The first thing to look at is the route combination. On the left, I *believe* Jermaine Kearse has an option route based around the curl-flat concept. He definitely has the skinny post, because that's what he ran this play. However I've also drawn a curl. If the corner came down onto Zach Miller's route (like he would in a vanilla Cover-2, for example), it's on Kearse to cut his route short at the soft spot in the zone instead of run directly into the area covered by the safety above him. Without a copy of the 'hawks playbook, I obviously cannot confirm this, but it's a very common conversion when using this route combination against a Cover-2 or Quarters defense.

Miller's route is completely dead pre-snap. It's not even designed to get open, only to force a defensive player into the flat. The only time Wilson would throw to Miller is if the defense was blitzing from the offensive left. They're obviously not doing that (the position of the linebackers is all wrong), so Wilson knows he doesn't even have to look at Miller.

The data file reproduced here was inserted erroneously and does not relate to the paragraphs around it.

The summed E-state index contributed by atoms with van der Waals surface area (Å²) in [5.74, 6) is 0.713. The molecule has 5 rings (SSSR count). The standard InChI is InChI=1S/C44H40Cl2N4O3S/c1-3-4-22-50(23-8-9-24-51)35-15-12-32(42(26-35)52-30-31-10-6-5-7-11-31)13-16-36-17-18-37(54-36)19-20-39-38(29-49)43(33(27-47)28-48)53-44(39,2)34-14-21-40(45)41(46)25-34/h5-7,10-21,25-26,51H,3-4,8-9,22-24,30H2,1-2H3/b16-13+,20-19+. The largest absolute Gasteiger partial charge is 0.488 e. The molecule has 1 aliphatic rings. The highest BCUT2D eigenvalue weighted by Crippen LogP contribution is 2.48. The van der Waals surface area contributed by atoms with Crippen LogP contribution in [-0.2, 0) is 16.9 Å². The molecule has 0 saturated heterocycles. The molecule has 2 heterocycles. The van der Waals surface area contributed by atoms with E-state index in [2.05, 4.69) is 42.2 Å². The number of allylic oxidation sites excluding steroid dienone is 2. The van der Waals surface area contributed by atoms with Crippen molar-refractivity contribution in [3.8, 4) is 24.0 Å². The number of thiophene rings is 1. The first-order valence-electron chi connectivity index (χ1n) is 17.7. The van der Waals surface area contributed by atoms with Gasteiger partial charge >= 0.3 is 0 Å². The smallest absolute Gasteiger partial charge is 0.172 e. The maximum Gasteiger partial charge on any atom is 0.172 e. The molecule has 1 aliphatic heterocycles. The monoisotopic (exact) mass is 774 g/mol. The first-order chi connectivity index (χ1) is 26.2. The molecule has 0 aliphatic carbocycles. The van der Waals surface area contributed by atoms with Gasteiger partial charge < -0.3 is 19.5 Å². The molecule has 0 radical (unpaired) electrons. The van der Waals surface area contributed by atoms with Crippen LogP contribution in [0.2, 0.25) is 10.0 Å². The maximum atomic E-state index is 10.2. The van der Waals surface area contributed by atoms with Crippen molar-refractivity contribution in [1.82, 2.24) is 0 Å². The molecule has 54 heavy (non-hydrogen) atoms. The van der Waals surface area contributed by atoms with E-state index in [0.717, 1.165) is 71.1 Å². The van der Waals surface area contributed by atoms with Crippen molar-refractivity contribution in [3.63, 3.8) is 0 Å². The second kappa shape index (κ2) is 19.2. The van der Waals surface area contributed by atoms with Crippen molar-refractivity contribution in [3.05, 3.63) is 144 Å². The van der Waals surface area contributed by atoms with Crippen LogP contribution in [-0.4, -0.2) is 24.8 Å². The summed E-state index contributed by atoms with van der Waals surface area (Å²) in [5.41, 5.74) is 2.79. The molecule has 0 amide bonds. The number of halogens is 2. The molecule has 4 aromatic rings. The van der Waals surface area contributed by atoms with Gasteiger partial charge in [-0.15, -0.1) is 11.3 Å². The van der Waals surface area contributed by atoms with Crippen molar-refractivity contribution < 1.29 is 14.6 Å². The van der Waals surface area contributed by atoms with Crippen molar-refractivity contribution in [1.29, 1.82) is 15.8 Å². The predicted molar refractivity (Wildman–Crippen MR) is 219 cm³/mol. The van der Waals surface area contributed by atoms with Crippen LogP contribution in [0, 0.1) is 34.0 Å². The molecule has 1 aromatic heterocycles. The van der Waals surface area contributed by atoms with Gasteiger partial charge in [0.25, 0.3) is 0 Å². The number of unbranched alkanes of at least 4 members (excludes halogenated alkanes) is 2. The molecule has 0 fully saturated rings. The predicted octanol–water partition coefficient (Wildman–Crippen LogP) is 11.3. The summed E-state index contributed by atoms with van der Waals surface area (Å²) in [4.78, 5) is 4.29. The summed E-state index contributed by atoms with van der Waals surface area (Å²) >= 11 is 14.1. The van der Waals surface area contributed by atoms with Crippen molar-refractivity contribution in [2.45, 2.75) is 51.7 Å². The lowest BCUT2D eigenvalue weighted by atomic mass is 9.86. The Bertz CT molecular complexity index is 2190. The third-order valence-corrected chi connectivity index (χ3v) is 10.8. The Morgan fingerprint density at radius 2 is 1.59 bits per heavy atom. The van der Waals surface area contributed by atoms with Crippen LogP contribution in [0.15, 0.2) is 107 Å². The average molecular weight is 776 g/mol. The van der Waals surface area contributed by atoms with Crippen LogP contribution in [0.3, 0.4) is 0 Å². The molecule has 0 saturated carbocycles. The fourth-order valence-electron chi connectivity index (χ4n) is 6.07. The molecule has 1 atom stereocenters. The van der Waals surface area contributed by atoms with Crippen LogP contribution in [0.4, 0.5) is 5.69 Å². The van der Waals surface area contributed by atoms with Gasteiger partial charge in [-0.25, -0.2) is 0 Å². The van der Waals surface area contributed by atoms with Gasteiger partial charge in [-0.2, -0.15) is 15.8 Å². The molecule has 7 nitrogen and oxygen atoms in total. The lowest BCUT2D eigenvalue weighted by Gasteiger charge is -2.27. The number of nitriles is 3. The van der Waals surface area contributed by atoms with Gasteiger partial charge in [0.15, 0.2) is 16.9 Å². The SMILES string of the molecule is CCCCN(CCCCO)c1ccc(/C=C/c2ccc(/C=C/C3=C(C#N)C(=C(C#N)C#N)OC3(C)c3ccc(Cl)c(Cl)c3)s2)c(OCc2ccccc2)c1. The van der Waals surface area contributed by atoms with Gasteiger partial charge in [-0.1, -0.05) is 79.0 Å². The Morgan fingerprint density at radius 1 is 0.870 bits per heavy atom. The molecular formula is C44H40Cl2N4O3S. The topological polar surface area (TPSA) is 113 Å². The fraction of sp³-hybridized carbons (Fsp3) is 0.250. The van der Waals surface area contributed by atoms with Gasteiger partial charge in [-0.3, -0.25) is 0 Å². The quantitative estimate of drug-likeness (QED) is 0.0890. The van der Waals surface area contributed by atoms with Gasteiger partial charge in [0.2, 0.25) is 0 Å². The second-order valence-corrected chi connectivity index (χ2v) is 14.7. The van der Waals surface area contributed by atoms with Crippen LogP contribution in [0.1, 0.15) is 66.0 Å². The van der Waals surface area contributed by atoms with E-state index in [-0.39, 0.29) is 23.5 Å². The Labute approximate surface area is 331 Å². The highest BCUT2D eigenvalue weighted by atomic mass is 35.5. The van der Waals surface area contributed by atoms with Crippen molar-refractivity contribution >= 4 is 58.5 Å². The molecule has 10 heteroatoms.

On the right hand side, we have a variation on another very well-known passing concept. This one's called the inverted shallow-snag. In a regular snag the Y (TE or Slot receiver) runs a corner route, while the Z (outside receiver) crosses him for the inside curl. Conventionally the first throw the quarterback wants to make is the tight end about 15-20 yards downfield. With the endzone compressing the field, Bevell's drawn up a variation that works on the same principles, but needs far less vertical space.